The question arises: How do we define the best future trainees? What criteria should be used to assess their suitability? The authors propose that selection criteria should prioritise traits, skills, and values that reflect the communities being served, thereby elevating diversity as a priority. Rigid and inflexible systems that seek to mould individuals into a predefined image of the “best surgeon” may hinder the potential of diversity and the sense of belonging it engenders.

The authors emphasise that achieving diversity and inclusion alone is not enough; empowerment and belonging must be integral to the equation. A genuine sense of belonging enables the voices, beliefs, and values of all individuals to be heard, respected, and ultimately wield influence within institutions like RACS. Extensive evidence demonstrates that health disparities, particularly among Indigenous populations, stem from unconscious or conscious biases held by healthcare professionals. Patient outcomes also improve when individuals receive care from someone who shares their gender or ethnicity, creating a sense of comfort and rapport.

Truly effective diversity initiatives should not only reflect the communities they serve but also empower individuals from diverse backgrounds to shape policy and strategy. However, empowerment can only flourish within an environment of belonging. It is crucial for both diverse groups and the predominant group to recognise the need for change. When a sense of belonging is fostered for all, the College of Surgeons becomes stronger and better equipped to deliver improved health outcomes for all patients.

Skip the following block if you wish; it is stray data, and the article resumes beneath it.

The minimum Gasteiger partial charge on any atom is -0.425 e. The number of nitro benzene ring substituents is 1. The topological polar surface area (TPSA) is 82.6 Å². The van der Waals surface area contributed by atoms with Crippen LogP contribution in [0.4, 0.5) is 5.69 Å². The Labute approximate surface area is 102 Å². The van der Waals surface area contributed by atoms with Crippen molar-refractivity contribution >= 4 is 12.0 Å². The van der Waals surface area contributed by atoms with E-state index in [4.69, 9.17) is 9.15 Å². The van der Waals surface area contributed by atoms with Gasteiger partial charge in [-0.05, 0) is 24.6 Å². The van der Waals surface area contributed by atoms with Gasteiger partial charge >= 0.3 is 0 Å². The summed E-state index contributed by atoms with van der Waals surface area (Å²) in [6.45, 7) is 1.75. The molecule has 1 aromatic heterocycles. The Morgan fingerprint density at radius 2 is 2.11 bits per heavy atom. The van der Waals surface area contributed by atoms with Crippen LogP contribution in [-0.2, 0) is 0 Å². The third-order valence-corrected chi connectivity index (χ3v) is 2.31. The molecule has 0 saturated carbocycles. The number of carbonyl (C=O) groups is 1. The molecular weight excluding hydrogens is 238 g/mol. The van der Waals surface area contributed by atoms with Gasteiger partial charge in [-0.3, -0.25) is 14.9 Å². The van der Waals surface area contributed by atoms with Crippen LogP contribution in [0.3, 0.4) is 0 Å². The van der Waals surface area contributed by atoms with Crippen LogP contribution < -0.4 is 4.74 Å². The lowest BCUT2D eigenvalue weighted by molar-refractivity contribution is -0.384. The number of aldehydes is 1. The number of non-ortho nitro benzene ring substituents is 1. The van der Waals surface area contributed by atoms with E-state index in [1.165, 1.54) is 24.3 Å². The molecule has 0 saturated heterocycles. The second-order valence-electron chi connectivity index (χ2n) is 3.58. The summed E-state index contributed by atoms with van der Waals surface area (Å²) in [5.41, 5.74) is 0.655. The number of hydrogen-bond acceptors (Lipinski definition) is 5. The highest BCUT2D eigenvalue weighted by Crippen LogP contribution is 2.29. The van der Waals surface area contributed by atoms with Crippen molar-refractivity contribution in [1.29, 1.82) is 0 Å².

The perspectives put forth by Dr. Maxine Ronald, Dr. Sarah Rennie, and Professor Spencer Beasley have ignited a much-needed conversation within the medical community. Their call for a comprehensive shift towards inclusivity and belonging resonates not only within the corridors of RACS but across healthcare institutions nation-wide.

The road ahead is not without challenges. Institutions must grapple with ingrained biases and dismantle traditional systems that perpetuate the status quo. It requires discomfort and introspection to redefine what it means to be a successful surgeon and embrace the contributions of individuals from all walks of life. The journey towards true belonging demands courage, empathy, and an unwavering commitment to change.

However, the rewards are abundant. Research demonstrates that diverse teams foster innovation, improve decision-making, and deliver better outcomes for patients. By prioritising diversity and inclusion, RACS and other healthcare organisations can unlock the full potential of their workforce and forge a path towards equitable healthcare.

In reimagining healthcare across the entire patient journey, Health Industry HubTM is the only one-stop-hub bringing the diversity of Pharma, MedTech, Diagnostics & Biotech sectors together to inspire meaningful change.